The Utterly Unassuming Unguent for Our Well-Being: Alcohol! #AtoZChallenge

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With letter ‘U’, we enter the phase of the ‘tough 6’- the hardest posts to write through the entire A to Z Challenge. The task is daunting but after completing 20 posts, I’m happy that I’m at the home stretch!

Another thing that lifts my spirits (no pun intended) after a tough day of lockdown life, is alcohol. Oops, please forgive me- I said the ‘A-word’!

Over the last six months, I’ve learnt that certain bloggers refuse to read or associate with any blog post that promotes the consumption of alcohol. Hence, I usually avoid mentioning this universal palliative on my blog, but today I’m dedicating an entire post to its uplifting powers.

When social distancing and the ensuing lockdown began in March, there was no mention of alcohol being banned. Some stores that sold essential items like groceries, also held a license to sell alcohol and they continued to sell it.

Most people who enjoy a tipple every now and then, stocked up on a few bottles of things that were easily available, such as beer and wine. However, no one imagined that even this paltry sale of alcohol would be completely stopped with the extension of lockdown.

As per the latest circular by the Ministry of Home Affairs, the sale of liquor and tobacco, is completely banned nationwide till further notice. The circular gives no reason for this irrational ban- it certainly doesn’t explain how alcohol helps in the spread of coronavirus! This blanket ban is quite worrying, as it will invariably raise suicide levels of people who usually drown their sorrows in drink.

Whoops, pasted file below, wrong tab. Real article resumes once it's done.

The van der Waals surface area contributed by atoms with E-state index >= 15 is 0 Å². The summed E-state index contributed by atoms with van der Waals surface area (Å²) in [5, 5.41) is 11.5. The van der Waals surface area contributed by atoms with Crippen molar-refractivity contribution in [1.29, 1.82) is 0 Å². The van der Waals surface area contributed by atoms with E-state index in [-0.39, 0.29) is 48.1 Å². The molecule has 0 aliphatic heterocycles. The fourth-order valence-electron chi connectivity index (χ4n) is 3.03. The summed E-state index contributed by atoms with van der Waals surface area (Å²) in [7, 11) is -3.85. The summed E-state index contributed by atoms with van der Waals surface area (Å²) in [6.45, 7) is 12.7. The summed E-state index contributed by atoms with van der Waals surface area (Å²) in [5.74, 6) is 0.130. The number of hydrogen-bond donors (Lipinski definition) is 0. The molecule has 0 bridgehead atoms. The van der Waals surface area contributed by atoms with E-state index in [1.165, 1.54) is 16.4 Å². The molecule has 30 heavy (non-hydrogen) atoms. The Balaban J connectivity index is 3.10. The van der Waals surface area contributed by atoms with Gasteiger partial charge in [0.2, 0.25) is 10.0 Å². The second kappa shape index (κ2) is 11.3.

5 Ways to Deal with the Unpopular Ban on Sale of Alcohol

The Prohibition era in USA in the 1920s led to the rise of alcohol being sold inadvertently through criminal mafia and hidden speakeasy bars, because alcohol consumption won’t stop simply at the behest of government. Similarly, Indians have found creative ways to deal with the sudden unavailability of alcohol.


A raging bootleg (unauthorised sale of alcohol) business is underway during lockdown. The authorities recently caught on to this illegal sale, and seized more than 8000 bottles of alcohol. Yesterday, an ambulance was intercepted by the police, not for coronavirus, but for containing unauthorised alcohol being smuggled to paying customers!!


Kerala has been a frontrunner at fighting the coronavirus in India. The measures adopted here were smarter and more effective than those adopted at a national level. Their quarantine time for positive Covid-19 cases was longer, and testing more rigorous. The fact that their populace is the most educated in the country probably helped, as people actively cooperated with the government.